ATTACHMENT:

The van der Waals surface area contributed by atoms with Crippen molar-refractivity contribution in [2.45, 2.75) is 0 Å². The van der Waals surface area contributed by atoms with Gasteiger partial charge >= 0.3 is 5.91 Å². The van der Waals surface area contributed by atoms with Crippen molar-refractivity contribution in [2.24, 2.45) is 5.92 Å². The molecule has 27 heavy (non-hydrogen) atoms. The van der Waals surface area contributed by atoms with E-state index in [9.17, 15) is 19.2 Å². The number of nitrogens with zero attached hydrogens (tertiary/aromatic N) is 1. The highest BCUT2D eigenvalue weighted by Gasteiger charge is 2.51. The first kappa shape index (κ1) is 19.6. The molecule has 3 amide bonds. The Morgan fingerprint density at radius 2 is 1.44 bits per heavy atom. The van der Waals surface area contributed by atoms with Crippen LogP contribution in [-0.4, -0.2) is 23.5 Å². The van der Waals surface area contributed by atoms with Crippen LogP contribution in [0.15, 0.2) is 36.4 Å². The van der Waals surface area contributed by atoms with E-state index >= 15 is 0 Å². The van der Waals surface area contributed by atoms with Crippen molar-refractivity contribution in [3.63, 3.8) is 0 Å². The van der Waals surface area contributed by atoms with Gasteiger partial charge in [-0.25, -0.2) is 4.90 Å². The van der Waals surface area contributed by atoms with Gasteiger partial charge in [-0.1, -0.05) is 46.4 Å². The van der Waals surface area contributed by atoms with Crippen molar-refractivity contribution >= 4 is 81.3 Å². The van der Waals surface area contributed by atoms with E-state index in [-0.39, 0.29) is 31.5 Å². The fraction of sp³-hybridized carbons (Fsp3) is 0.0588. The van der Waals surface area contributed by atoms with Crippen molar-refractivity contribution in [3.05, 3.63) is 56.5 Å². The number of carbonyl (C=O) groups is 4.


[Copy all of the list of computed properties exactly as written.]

The van der Waals surface area contributed by atoms with Crippen molar-refractivity contribution in [2.45, 2.75) is 0 Å². The van der Waals surface area contributed by atoms with Gasteiger partial charge >= 0.3 is 5.91 Å². The van der Waals surface area contributed by atoms with Crippen molar-refractivity contribution in [2.24, 2.45) is 5.92 Å². The molecule has 27 heavy (non-hydrogen) atoms. The van der Waals surface area contributed by atoms with E-state index in [9.17, 15) is 19.2 Å². The number of nitrogens with zero attached hydrogens (tertiary/aromatic N) is 1. The highest BCUT2D eigenvalue weighted by Gasteiger charge is 2.51. The first kappa shape index (κ1) is 19.6. The molecule has 3 amide bonds. The Morgan fingerprint density at radius 2 is 1.44 bits per heavy atom. The van der Waals surface area contributed by atoms with Crippen LogP contribution in [-0.4, -0.2) is 23.5 Å². The van der Waals surface area contributed by atoms with Crippen LogP contribution in [0.15, 0.2) is 36.4 Å². The van der Waals surface area contributed by atoms with E-state index >= 15 is 0 Å². The van der Waals surface area contributed by atoms with Crippen molar-refractivity contribution in [3.63, 3.8) is 0 Å². The van der Waals surface area contributed by atoms with Gasteiger partial charge in [-0.25, -0.2) is 4.90 Å². The van der Waals surface area contributed by atoms with Gasteiger partial charge in [-0.1, -0.05) is 46.4 Å². The van der Waals surface area contributed by atoms with Crippen molar-refractivity contribution >= 4 is 81.3 Å². The van der Waals surface area contributed by atoms with E-state index in [-0.39, 0.29) is 31.5 Å². The fraction of sp³-hybridized carbons (Fsp3) is 0.0588. The van der Waals surface area contributed by atoms with Crippen molar-refractivity contribution in [3.05, 3.63) is 56.5 Å². The number of carbonyl (C=O) groups is 4.